4 releases

0.2.2 Feb 10, 2023
0.2.1 Nov 10, 2022
0.2.0 Oct 24, 2022
0.1.0 Apr 15, 2022

#5 in #secure-sandbox

Used in 2 crates (via dbs-virtio-devices)




Interrupts are used by hardware devices to indicate asynchronous events to the processor. The dbs-interrupt crate provides traits and data structures for the Dragonball Sandbox to manage interrupts for virtual and physical devices.

An interrupt alerts the processor to a high-priority condition requiring the interruption of the current code the processor is executing. The processor responds by suspending its current activities, saving its state, and executing a function called an interrupt handler (or an interrupt service routine, ISR) to deal with the event. This interruption is temporary, and, after the interrupt handler finishes, unless handling the interrupt has emitted a fatal error, the processor resumes normal activities.

Hardware interrupts are used by devices to communicate that they require attention from the operating system, or a bare-metal program running on the CPU if there are no OSes. The act of initiating a hardware interrupt is referred to as an interrupt request (IRQ). Different devices are usually associated with different interrupts using a unique value associated with each interrupt. This makes it possible to know which hardware device caused which interrupts. These interrupt values are often called IRQ lines, or just interrupt lines.

Nowadays, IRQ lines is not the only mechanism to deliver device interrupts to processors. MSI (Message Signaled Interrupt) is another commonly used alternative in-band method of signaling an interrupt, using special in-band messages to replace traditional out-of-band assertion of dedicated interrupt lines. While more complex to implement in a device, message signaled interrupts have some significant advantages over pin-based out-of-band interrupt signaling. Message signaled interrupts are supported in PCI bus since its version 2.2, and in later available PCI Express bus. Some non-PCI architectures also use message signaled interrupts.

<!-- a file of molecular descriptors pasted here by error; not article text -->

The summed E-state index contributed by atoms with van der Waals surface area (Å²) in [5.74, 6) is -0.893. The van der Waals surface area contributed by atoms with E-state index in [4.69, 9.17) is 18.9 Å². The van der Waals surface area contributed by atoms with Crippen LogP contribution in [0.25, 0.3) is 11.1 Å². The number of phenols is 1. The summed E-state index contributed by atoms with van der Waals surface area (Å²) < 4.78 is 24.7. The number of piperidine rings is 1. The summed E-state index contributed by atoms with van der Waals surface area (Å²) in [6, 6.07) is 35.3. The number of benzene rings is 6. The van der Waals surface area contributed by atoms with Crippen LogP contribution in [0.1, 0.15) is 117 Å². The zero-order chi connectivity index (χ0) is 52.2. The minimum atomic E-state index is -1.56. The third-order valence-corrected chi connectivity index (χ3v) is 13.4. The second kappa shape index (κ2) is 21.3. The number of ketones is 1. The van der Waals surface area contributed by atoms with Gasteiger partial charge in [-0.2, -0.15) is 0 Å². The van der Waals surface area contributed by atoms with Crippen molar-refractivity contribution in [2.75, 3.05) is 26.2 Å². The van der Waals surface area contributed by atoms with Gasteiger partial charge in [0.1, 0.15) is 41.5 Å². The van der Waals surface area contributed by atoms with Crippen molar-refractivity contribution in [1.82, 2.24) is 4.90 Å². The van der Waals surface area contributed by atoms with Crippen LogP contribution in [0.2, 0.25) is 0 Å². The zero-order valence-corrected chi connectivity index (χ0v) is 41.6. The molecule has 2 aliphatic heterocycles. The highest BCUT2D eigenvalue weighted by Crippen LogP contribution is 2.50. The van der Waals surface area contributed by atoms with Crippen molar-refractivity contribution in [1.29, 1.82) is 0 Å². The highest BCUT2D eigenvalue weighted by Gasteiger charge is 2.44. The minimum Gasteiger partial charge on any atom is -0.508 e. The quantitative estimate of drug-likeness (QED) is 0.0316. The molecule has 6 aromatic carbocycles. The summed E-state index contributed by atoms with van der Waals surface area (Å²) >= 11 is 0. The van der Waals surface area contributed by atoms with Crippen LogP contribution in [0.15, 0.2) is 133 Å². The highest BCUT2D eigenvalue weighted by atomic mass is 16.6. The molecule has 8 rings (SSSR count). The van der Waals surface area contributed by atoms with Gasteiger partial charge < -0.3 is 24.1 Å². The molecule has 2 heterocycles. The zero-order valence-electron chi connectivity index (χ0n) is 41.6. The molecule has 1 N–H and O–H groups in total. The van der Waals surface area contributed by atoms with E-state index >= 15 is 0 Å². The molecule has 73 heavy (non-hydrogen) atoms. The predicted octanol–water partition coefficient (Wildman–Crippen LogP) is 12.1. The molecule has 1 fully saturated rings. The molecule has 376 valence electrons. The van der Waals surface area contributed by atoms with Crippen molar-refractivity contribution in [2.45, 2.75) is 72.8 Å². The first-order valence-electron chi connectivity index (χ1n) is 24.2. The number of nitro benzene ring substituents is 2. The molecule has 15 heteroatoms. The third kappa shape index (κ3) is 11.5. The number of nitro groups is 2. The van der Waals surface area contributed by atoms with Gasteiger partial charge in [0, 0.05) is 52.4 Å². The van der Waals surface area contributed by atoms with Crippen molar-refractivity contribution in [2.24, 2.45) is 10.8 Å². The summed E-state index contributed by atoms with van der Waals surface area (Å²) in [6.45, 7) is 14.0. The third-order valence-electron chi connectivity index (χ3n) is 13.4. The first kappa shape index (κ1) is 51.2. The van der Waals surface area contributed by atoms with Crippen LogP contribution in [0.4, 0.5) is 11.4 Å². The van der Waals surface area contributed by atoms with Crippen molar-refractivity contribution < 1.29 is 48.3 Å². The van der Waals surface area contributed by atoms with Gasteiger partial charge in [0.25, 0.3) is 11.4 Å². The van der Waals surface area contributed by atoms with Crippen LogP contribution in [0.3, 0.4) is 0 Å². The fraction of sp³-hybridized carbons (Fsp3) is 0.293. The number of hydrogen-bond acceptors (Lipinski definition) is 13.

While IRQ is a term commonly used by Operating Systems when dealing with hardware interrupts, the IRQ numbers managed by OSes are independent of the ones managed by VMM. For simplicity sake, the term Interrupt Source is used instead of IRQ to represent both pin-based interrupts and MSI interrupts.

A device may support multiple types of interrupts, and each type of interrupt may support one or multiple interrupt sources. For example, a PCI device may support:

  • Legacy Irq: exactly one interrupt source.
  • PCI MSI Irq: 1,2,4,8,16,32 interrupt sources.
  • PCI MSIx Irq: 2^n(n=0-11) interrupt sources.

A distinct Interrupt Source Identifier (ISID) will be assigned to each interrupt source. An ID allocator will be used to allocate and free Interrupt Source Identifiers for devices. To decouple this crate from the ID allocator, here we doesn’t take the responsibility to allocate/free Interrupt Source IDs but only makes use of assigned IDs.

The overall flow to deal with interrupts is:

  • the VMM creates an interrupt manager
  • the VMM creates a device manager, passing on an reference to the interrupt manager
  • the device manager passes on an reference to the interrupt manager to all registered devices
  • guest kernel loads drivers for virtual devices
  • guest device driver determines the type and number of interrupts needed, and update the device configuration
  • the virtual device backend requests the interrupt manager to create an interrupt group according to guest configuration information

The dbs-device crate provides:


This project is licensed under Apache License, Version 2.0.


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